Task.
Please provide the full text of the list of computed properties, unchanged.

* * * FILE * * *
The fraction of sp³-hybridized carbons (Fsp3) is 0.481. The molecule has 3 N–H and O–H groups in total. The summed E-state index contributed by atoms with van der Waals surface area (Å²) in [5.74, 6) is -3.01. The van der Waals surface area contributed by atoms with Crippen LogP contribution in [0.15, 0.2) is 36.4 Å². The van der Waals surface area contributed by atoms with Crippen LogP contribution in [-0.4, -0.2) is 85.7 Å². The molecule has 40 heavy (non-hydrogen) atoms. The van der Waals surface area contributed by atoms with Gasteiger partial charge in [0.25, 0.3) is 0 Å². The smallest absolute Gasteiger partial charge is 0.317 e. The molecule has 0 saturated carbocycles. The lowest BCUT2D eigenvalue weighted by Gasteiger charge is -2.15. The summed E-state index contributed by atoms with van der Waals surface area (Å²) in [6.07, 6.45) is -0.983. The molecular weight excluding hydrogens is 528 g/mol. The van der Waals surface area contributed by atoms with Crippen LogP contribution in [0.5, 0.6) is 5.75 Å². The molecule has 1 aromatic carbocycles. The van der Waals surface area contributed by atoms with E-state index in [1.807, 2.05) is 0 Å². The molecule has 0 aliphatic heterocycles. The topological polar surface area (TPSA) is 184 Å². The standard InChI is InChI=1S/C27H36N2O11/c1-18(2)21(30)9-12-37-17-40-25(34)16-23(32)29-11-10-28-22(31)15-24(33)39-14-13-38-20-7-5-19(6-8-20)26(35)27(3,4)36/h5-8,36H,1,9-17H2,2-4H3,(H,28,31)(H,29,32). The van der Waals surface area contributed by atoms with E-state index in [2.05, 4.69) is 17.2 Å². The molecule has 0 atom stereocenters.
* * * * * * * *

The fraction of sp³-hybridized carbons (Fsp3) is 0.481. The molecule has 3 N–H and O–H groups in total. The summed E-state index contributed by atoms with van der Waals surface area (Å²) in [5.74, 6) is -3.01. The van der Waals surface area contributed by atoms with Crippen LogP contribution in [0.15, 0.2) is 36.4 Å². The van der Waals surface area contributed by atoms with Crippen LogP contribution in [-0.4, -0.2) is 85.7 Å². The molecule has 40 heavy (non-hydrogen) atoms. The van der Waals surface area contributed by atoms with Gasteiger partial charge in [0.25, 0.3) is 0 Å². The smallest absolute Gasteiger partial charge is 0.317 e. The molecule has 0 saturated carbocycles. The lowest BCUT2D eigenvalue weighted by Gasteiger charge is -2.15. The summed E-state index contributed by atoms with van der Waals surface area (Å²) in [6.07, 6.45) is -0.983. The molecular weight excluding hydrogens is 528 g/mol. The van der Waals surface area contributed by atoms with Crippen LogP contribution in [0.5, 0.6) is 5.75 Å². The molecule has 1 aromatic carbocycles. The van der Waals surface area contributed by atoms with E-state index in [1.807, 2.05) is 0 Å². The molecule has 0 aliphatic heterocycles. The topological polar surface area (TPSA) is 184 Å². The standard InChI is InChI=1S/C27H36N2O11/c1-18(2)21(30)9-12-37-17-40-25(34)16-23(32)29-11-10-28-22(31)15-24(33)39-14-13-38-20-7-5-19(6-8-20)26(35)27(3,4)36/h5-8,36H,1,9-17H2,2-4H3,(H,28,31)(H,29,32). The van der Waals surface area contributed by atoms with E-state index in [2.05, 4.69) is 17.2 Å². The molecule has 0 atom stereocenters.